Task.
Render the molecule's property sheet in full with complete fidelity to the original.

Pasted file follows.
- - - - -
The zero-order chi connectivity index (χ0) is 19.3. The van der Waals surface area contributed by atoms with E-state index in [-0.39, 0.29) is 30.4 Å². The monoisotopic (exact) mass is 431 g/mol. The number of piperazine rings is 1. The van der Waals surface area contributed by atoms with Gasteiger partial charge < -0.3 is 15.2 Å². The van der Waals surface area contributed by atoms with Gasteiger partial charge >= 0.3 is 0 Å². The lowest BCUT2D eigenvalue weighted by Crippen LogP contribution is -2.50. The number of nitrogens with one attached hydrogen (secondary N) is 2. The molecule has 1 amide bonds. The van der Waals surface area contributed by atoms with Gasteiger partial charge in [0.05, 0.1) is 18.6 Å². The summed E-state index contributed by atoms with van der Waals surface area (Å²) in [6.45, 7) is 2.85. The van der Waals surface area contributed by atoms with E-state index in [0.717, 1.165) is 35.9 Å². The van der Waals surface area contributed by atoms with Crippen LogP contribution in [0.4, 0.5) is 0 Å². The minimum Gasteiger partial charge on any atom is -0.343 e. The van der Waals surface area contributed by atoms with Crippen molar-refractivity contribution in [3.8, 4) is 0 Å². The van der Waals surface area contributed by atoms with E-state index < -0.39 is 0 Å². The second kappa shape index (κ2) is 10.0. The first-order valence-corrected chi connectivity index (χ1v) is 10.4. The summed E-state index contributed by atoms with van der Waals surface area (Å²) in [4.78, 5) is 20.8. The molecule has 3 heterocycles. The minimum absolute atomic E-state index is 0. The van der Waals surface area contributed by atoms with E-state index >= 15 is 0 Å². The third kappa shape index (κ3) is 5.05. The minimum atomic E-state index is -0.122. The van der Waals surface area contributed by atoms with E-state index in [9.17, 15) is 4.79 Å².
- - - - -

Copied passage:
The zero-order chi connectivity index (χ0) is 19.3. The van der Waals surface area contributed by atoms with E-state index in [-0.39, 0.29) is 30.4 Å². The monoisotopic (exact) mass is 431 g/mol. The number of piperazine rings is 1. The van der Waals surface area contributed by atoms with Gasteiger partial charge < -0.3 is 15.2 Å². The van der Waals surface area contributed by atoms with Gasteiger partial charge >= 0.3 is 0 Å². The lowest BCUT2D eigenvalue weighted by Crippen LogP contribution is -2.50. The number of nitrogens with one attached hydrogen (secondary N) is 2. The molecule has 1 amide bonds. The van der Waals surface area contributed by atoms with Gasteiger partial charge in [0.05, 0.1) is 18.6 Å². The summed E-state index contributed by atoms with van der Waals surface area (Å²) in [6.45, 7) is 2.85. The van der Waals surface area contributed by atoms with E-state index in [0.717, 1.165) is 35.9 Å². The van der Waals surface area contributed by atoms with Crippen LogP contribution in [0.4, 0.5) is 0 Å². The minimum Gasteiger partial charge on any atom is -0.343 e. The van der Waals surface area contributed by atoms with Crippen molar-refractivity contribution in [3.8, 4) is 0 Å². The van der Waals surface area contributed by atoms with E-state index < -0.39 is 0 Å². The second kappa shape index (κ2) is 10.0. The first-order valence-corrected chi connectivity index (χ1v) is 10.4. The summed E-state index contributed by atoms with van der Waals surface area (Å²) in [4.78, 5) is 20.8. The molecule has 3 heterocycles. The minimum absolute atomic E-state index is 0. The van der Waals surface area contributed by atoms with E-state index >= 15 is 0 Å². The third kappa shape index (κ3) is 5.05. The minimum atomic E-state index is -0.122. The van der Waals surface area contributed by atoms with E-state index in [9.17, 15) is 4.79 Å².